Panasonic PT-AE700E review

Can Panasonic banish chicken wire?

TechRadar Verdict

Impressively quiet, refined projector concentrates on the essentials, and gets them all right


  • +

    Unusually quiet, non-intrusive cooling system

    High contrast ratio, good shadow detail

    Price includes screen


  • -

    Some low level muddiness

    equires effective blackout

    Simple picture adjustments only

Why you can trust TechRadar We spend hours testing every product or service we review, so you can be sure you’re buying the best. Find out more about how we test.

Good news from the projector world is that you can get more for less as the market becomes more crowded and competitive.

Take the subject of this test: the Panasonic PT-AE700E. It is an LCD projector, but an unusually refined one. It is well built and extremely quiet, at least until you hit the off switch and the fan goes into overdrive to dump excess heat as quickly as it decently can.

At the heart of the PT-AE700E is a group of three active matrix 16:9 LCD panels with 1,280 x 720 pixel resolution. The optical system is good for a 1,000 ANSI Lumens output, while contrast radio is a wholly exceptional 2,000:1 which is right up there in DLP territory.

Better still, the Panasonic includes something called Smooth Screen technology, the effect of which is to banish the grid structure associated with LCDs - almost.

Although there is only a limited number of inputs, you do get HDMI, which is rapidly establishing itself as the universal high definition digital input, as well as an RGB compliant Scart socket. In addition, a joystick which pokes out of the front of the projector operates a simple but highly effective optical lens shift and allows the projector to be positioned off the normal axis to the screen in both planes.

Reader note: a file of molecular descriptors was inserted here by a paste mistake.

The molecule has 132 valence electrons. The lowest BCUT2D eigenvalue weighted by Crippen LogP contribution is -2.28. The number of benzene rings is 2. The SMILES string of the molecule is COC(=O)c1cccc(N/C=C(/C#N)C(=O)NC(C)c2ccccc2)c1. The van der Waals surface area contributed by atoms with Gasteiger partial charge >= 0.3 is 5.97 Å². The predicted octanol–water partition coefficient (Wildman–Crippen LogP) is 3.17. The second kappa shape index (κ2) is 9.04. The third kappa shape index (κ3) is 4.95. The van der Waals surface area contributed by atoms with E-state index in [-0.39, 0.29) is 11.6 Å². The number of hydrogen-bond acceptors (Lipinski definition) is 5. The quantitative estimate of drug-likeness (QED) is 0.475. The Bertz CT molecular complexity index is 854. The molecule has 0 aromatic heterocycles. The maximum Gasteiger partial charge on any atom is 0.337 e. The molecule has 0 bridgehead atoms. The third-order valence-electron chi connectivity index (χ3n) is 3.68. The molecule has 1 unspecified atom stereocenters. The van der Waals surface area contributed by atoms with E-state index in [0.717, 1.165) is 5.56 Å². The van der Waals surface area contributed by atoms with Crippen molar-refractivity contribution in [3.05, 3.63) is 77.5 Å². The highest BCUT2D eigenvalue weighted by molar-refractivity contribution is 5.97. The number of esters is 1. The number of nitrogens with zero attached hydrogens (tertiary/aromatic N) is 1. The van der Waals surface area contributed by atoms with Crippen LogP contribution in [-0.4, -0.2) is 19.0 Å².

From a normal viewing distance, the picture looks crisp and clean, though from close up there is clearly some structure in the way adjacent pixels appear to almost overlay each other, but this is far preferable to the conventional LCD chicken wire effect.

Skin tones often looked rather yellowish, and there were some other colour casts and a low level muddiness which could be addressed to an extent with careful tweaking of the various fine setup options which are available.

High-def quality

Predictably, picture quality is much improved via HDMI which suggest that its analogue video processing is not completely transparent. Any colour settings can be memorised and recalled with a colour management control on the remote handset. This also offers a variety of picture condition memories. Keystone adjust (vertical) is also readily accessible from the handset.

Despite some niggles about the accuracy of some of the colour range, colour reproduction generally was well saturated and realistic. Contrast also appears to live up to expectations. But the Panasonic is not as bright as some competing projectors. It doesn't really have the on-screen punch to double as a surrogate TV display in a dimmed, but not fully blacked out room.

Here then, is a serious projector that for general home cinema duties can stand comparison with the best at the price. It doesn't attempt to be the brightest or most powerful projector in its class, but instead tackles the DLP contenders head on, while offering some key advantages, including much lower noise levels than usual (a key failing with many projectors of all types), and of course no DLP type colour wheel rainbow effects.

To add some spice to the value rating, the projector is supplied with a 16:9 wall/ceiling mount black backed beaded matt finish (phew!) projection screen measuring 814 x 1,440 mm when open. was the former name of Its staff were at the forefront of the digital publishing revolution, and spearheaded the move to bring consumer technology journalism to its natural home – online. Many of the current TechRadar staff started life a staff writer, covering everything from the emerging smartphone market to the evolving market of personal computers. Think of it as the building blocks of the TechRadar you love today.